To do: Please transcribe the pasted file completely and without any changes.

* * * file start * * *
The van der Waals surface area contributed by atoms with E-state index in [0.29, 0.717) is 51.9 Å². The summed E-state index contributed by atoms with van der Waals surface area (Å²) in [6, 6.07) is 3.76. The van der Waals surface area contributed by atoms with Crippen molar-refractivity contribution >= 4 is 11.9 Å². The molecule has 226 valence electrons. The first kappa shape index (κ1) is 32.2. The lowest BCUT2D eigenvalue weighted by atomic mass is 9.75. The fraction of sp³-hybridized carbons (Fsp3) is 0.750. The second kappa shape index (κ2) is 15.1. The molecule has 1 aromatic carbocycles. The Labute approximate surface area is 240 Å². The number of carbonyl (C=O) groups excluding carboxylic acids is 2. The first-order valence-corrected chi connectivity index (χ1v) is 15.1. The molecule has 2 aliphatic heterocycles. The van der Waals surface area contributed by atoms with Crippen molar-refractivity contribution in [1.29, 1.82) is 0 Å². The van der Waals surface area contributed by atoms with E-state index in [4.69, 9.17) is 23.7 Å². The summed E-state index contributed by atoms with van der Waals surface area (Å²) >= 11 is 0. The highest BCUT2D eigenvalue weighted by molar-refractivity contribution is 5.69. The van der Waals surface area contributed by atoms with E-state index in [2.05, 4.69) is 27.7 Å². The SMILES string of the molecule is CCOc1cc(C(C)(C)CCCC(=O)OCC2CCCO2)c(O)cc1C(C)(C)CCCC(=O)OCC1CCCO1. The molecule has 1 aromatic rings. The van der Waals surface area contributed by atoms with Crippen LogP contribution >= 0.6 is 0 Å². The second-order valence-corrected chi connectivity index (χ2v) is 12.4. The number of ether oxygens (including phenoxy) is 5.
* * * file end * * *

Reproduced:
The van der Waals surface area contributed by atoms with E-state index in [0.29, 0.717) is 51.9 Å². The summed E-state index contributed by atoms with van der Waals surface area (Å²) in [6, 6.07) is 3.76. The van der Waals surface area contributed by atoms with Crippen molar-refractivity contribution >= 4 is 11.9 Å². The molecule has 226 valence electrons. The first kappa shape index (κ1) is 32.2. The lowest BCUT2D eigenvalue weighted by atomic mass is 9.75. The fraction of sp³-hybridized carbons (Fsp3) is 0.750. The second kappa shape index (κ2) is 15.1. The molecule has 1 aromatic carbocycles. The Labute approximate surface area is 240 Å². The number of carbonyl (C=O) groups excluding carboxylic acids is 2. The first-order valence-corrected chi connectivity index (χ1v) is 15.1. The molecule has 2 aliphatic heterocycles. The van der Waals surface area contributed by atoms with Crippen molar-refractivity contribution in [1.29, 1.82) is 0 Å². The van der Waals surface area contributed by atoms with E-state index in [4.69, 9.17) is 23.7 Å². The summed E-state index contributed by atoms with van der Waals surface area (Å²) >= 11 is 0. The highest BCUT2D eigenvalue weighted by molar-refractivity contribution is 5.69. The van der Waals surface area contributed by atoms with E-state index in [2.05, 4.69) is 27.7 Å². The SMILES string of the molecule is CCOc1cc(C(C)(C)CCCC(=O)OCC2CCCO2)c(O)cc1C(C)(C)CCCC(=O)OCC1CCCO1. The molecule has 1 aromatic rings. The van der Waals surface area contributed by atoms with Crippen LogP contribution >= 0.6 is 0 Å². The second-order valence-corrected chi connectivity index (χ2v) is 12.4. The number of ether oxygens (including phenoxy) is 5.